Of all Pulp’s anthemic floor-fillers, ‘Babies’ has got to be the most durable. It withstands listen after listen, always offering that same hit of seedy velvet-lined euphoria. Here we’ve bought you an alternative acoustic version of the 1993 His N Hers track sung by frontman Jarvis Cocker.
In this stripped-back performance, Cocker artfully demonstrates that a great song isn’t made by complex chord progressions or a Marshall Stack; a good song, more often than not, comes down to a decent set of lyrics. Many of Pulp’s biggest hits have a strong autobiographical – or at least seemingly autobiographical – narrative. Take ‘Common People’ for example, or ‘The Year 2000’. With that sentiment, ‘Babies’ is no different.
The single sees Cocker recount the tale of a boy who decides to spy on his friend’s sister while she has sex. He gets so obsessed with this voyeuristic pursuit in fact that he starts hiding in the girl’s wardrobe to get a better view: “Well, that was alright for a while,” he sings in the second verse, “But soon I wanted more / I want to see as well as hear / And so I, I hid inside her wardrobe / And she came home ’round four / And she was with some kid called David/ From the garage up the road.”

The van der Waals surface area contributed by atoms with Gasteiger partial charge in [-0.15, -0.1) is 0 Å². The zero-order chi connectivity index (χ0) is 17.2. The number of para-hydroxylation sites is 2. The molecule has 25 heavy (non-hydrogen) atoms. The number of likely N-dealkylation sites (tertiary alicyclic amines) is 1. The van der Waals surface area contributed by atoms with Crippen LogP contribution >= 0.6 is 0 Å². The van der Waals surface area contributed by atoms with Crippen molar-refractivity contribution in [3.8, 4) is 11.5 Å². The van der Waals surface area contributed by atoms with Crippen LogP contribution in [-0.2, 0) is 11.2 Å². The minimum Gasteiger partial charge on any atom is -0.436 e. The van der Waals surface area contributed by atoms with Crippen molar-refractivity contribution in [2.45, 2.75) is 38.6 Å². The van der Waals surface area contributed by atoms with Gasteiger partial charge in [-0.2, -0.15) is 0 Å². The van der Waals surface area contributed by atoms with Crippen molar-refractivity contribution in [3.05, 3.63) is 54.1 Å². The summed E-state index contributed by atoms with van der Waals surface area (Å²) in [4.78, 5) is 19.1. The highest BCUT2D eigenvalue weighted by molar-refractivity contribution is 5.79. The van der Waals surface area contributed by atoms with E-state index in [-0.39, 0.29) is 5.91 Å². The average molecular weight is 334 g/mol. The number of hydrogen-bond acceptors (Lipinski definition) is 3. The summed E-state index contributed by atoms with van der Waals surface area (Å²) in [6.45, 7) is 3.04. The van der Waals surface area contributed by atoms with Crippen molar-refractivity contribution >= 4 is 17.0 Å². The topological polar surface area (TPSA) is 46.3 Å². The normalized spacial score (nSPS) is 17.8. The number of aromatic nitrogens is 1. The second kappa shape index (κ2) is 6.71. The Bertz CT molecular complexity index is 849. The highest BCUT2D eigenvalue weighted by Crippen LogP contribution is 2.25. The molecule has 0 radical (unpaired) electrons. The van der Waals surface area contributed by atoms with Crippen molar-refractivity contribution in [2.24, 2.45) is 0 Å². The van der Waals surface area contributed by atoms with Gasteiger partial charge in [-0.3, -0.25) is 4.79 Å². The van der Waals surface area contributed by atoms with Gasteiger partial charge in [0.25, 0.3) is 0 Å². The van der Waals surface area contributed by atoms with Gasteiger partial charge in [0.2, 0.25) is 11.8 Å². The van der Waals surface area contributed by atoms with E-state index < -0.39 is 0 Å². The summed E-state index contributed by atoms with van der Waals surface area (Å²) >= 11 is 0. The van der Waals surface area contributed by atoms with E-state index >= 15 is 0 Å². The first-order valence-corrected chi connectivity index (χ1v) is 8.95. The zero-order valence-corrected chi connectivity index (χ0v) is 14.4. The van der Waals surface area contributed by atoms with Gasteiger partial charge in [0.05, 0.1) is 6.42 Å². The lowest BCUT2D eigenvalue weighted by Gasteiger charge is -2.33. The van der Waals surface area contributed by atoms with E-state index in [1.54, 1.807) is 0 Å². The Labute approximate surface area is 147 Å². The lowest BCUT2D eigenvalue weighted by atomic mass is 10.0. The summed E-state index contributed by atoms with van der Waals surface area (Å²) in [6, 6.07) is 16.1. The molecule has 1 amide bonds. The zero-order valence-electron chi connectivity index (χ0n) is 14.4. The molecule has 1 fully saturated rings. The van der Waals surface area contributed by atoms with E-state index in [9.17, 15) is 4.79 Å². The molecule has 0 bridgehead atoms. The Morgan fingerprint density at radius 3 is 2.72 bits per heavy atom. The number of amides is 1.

After the sister discovers she’s being watched, rather than screaming in terror, she decides to have sex with him too. The boy’s female friend then comes home, at which point it transpires that it was her he was in love with all along. “I know you won’t believe it’s true / I only went with her ‘coz she looks like you.”
Cocker’s knack for crafting songs filled with relatable characters and themes is somewhat surprising given that he usually wrote his lyrics last minute. “Many of my lyrics were hastily written the night before a recording session because I’d been putting off writing them until the very last minute,” he wrote in an article for The Guardian.
Adding: “It’s strange that the most intelligible part of a song – the words – should be seen as the most boring and chore-like aspect of the songwriting process by musicians themselves. And I think that’s down to a very simple fact: the words to a song are not that important. They’re contractual obligation, a necessary evil, an afterthought.”
Opening up about how the music for ‘Babies’ came about during an interview with Songbook, Cocker revealed: “The musical inspiration was our drummer Nick Banks.” Having got bored of sitting behind the kit all day, Banks decided to grab a guitar and have a go at strumming some chords he’d seen his bandmates using. On trying to play an A chord on the second fret, he mistakenly played it on three treble strings, creating a 7th chord. He then followed it with a G, giving the song its signature Stereolab-esque chime.